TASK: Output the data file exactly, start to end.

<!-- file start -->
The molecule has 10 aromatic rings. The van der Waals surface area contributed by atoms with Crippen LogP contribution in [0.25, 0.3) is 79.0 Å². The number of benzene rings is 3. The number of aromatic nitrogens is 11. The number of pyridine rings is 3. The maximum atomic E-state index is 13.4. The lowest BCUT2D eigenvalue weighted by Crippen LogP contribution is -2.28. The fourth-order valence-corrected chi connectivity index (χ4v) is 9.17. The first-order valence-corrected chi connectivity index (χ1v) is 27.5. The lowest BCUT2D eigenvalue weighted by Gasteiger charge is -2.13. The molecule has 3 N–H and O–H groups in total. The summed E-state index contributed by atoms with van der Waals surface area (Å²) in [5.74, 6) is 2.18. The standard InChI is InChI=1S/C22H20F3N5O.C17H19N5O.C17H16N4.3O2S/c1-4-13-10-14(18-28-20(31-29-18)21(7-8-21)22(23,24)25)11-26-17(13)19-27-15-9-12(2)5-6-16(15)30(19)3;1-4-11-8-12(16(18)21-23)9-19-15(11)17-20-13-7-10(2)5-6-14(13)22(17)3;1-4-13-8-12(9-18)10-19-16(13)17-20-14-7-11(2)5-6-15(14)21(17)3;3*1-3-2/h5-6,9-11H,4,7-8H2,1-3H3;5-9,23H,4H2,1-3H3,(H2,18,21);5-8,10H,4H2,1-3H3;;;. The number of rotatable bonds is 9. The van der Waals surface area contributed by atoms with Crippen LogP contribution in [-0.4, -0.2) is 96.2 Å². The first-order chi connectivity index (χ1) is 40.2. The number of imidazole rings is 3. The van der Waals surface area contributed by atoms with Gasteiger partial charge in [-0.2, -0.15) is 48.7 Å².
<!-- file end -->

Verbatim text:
The molecule has 10 aromatic rings. The van der Waals surface area contributed by atoms with Crippen LogP contribution in [0.25, 0.3) is 79.0 Å². The number of benzene rings is 3. The number of aromatic nitrogens is 11. The number of pyridine rings is 3. The maximum atomic E-state index is 13.4. The lowest BCUT2D eigenvalue weighted by Crippen LogP contribution is -2.28. The fourth-order valence-corrected chi connectivity index (χ4v) is 9.17. The first-order valence-corrected chi connectivity index (χ1v) is 27.5. The lowest BCUT2D eigenvalue weighted by Gasteiger charge is -2.13. The molecule has 3 N–H and O–H groups in total. The summed E-state index contributed by atoms with van der Waals surface area (Å²) in [5.74, 6) is 2.18. The standard InChI is InChI=1S/C22H20F3N5O.C17H19N5O.C17H16N4.3O2S/c1-4-13-10-14(18-28-20(31-29-18)21(7-8-21)22(23,24)25)11-26-17(13)19-27-15-9-12(2)5-6-16(15)30(19)3;1-4-11-8-12(16(18)21-23)9-19-15(11)17-20-13-7-10(2)5-6-14(13)22(17)3;1-4-13-8-12(9-18)10-19-16(13)17-20-14-7-11(2)5-6-15(14)21(17)3;3*1-3-2/h5-6,9-11H,4,7-8H2,1-3H3;5-9,23H,4H2,1-3H3,(H2,18,21);5-8,10H,4H2,1-3H3;;;. The number of rotatable bonds is 9. The van der Waals surface area contributed by atoms with Crippen LogP contribution in [-0.4, -0.2) is 96.2 Å². The first-order chi connectivity index (χ1) is 40.2. The number of imidazole rings is 3. The van der Waals surface area contributed by atoms with Gasteiger partial charge in [-0.2, -0.15) is 48.7 Å².